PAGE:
Quantifying the Uncertainties of a Bottom-Up Emission Inventory of Anthropogenic Atmospheric Pollutants in China

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Quantifying the Uncertainties of a Bottom-Up Emission Inventory of Anthropogenic Atmospheric Pollutants in China

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Title: Quantifying the Uncertainties of a Bottom-Up Emission Inventory of Anthropogenic Atmospheric Pollutants in China
Author: McElroy, Michael Brendon; Nielsen, Chris P.; Zhao, Y.; Lei, Yu; Hao, J.

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Citation: Zhao, Y., Chris P. Nielsen, Yu Lei, Michael Brendon McElroy, and J. Hao. 2011. Quantifying the uncertainties of a bottom-up emission inventory of anthropogenic atmospheric pollutants in China. Atmospheric Chemistry and Physics 11(5): 2295-2308.
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Abstract: The uncertainties of a national, bottom-up inventory of Chinese emissions of anthropogenic \(SO_2\), \(NO_x\), and particulate matter (PM) of different size classes and carbonaceous species are comprehensively quantified, for the first time, using Monte Carlo simulation. The inventory is structured by seven dominant sectors: coal-fired electric power, cement, iron and steel, other industry (boiler combustion), other industry (non-combustion processes), transportation, and residential. For each parameter related to emission factors or activity-level calculations, the uncertainties, represented as probability distributions, are either statistically fitted using results of domestic field tests or, when these are lacking, estimated based on foreign or other domestic data. The uncertainties (i.e., 95% confidence intervals around the central estimates) of Chinese emissions of \(SO_2\), \(NO_x\), total PM, \(PM_{10}\), \(PM_{2.5}\), black carbon (BC), and organic carbon (OC) in 2005 are estimated to be −14%~13%, −13%~37%, −11%~38%, −14%~45%, −17%~54%, −25%~136%, and −40%~121%, respectively. Variations at activity levels (e.g., energy consumption or industrial production) are not the main source of emission uncertainties. Due to narrow classification of source types, large sample sizes, and relatively high data quality, the coal-fired power sector is estimated to have the smallest emission uncertainties for all species except BC and OC. Due to poorer source classifications and a wider range of estimated emission factors, considerable uncertainties of \(NO_x\) and PM emissions from cement production and boiler combustion in other industries are found. The probability distributions of emission factors for biomass burning, the largest source of BC and OC, are fitted based on very limited domestic field measurements, and special caution should thus be taken interpreting these emission uncertainties. Although Monte Carlo simulation yields narrowed estimates of uncertainties compared to previous bottom-up emission studies, the results are not always consistent with those derived from satellite observations. The results thus represent an incremental research advance; while the analysis provides current estimates of uncertainty to researchers investigating Chinese and global atmospheric transport and chemistry, it also identifies specific needs in data collection and analysis to improve on them. Strengthened quantification of emissions of the included species and other, closely associated ones – notably \(CO_2\), generated largely by the same processes and thus subject to many of the same parameter uncertainties – is essential not only for science but for the design of policies to redress critical atmospheric environmental hazards at local, regional, and global scales.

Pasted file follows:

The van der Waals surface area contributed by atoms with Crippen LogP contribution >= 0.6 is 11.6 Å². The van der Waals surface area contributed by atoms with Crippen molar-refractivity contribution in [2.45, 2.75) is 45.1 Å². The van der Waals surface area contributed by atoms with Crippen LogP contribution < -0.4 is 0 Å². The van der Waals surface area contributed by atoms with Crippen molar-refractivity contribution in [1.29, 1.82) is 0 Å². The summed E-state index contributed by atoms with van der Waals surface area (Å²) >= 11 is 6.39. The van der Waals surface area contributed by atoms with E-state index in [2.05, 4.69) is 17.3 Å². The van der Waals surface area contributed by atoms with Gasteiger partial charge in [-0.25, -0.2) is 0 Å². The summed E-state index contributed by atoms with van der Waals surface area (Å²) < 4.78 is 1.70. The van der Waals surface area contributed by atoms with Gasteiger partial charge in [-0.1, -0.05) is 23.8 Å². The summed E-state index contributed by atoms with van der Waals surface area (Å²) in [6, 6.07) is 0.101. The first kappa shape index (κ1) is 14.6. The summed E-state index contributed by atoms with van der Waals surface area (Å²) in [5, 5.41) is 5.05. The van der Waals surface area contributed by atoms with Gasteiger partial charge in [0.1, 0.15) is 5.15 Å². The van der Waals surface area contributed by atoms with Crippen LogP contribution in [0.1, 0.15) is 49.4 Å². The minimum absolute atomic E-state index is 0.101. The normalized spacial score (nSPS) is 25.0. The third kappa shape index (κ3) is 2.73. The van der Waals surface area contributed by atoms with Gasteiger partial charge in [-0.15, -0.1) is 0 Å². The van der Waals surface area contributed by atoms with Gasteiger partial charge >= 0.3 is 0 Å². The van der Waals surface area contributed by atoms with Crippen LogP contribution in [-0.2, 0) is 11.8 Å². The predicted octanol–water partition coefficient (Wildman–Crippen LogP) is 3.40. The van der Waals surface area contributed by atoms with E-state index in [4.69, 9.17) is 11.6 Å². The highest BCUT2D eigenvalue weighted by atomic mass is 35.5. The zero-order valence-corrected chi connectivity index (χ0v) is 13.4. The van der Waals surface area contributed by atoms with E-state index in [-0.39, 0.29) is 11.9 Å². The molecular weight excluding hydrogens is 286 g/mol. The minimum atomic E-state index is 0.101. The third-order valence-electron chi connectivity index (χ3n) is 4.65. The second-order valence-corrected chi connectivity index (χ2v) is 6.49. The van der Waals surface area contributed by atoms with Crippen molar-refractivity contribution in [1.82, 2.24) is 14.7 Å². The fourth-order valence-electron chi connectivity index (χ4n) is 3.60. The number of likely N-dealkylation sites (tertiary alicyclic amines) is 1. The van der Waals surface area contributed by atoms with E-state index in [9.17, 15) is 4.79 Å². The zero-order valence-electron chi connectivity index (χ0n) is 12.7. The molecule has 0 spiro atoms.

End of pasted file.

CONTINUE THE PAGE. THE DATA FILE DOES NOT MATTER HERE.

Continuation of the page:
Published Version: doi:10.5194/acp-11-2295-2011
Terms of Use: This article is made available under the terms and conditions applicable to Other Posted Material, as set forth at http://nrs.harvard.edu/urn-3:HUL.InstRepos:dash.current.terms-of-use#LAA
Citable link to this page: http://nrs.harvard.edu/urn-3:HUL.InstRepos:10126029
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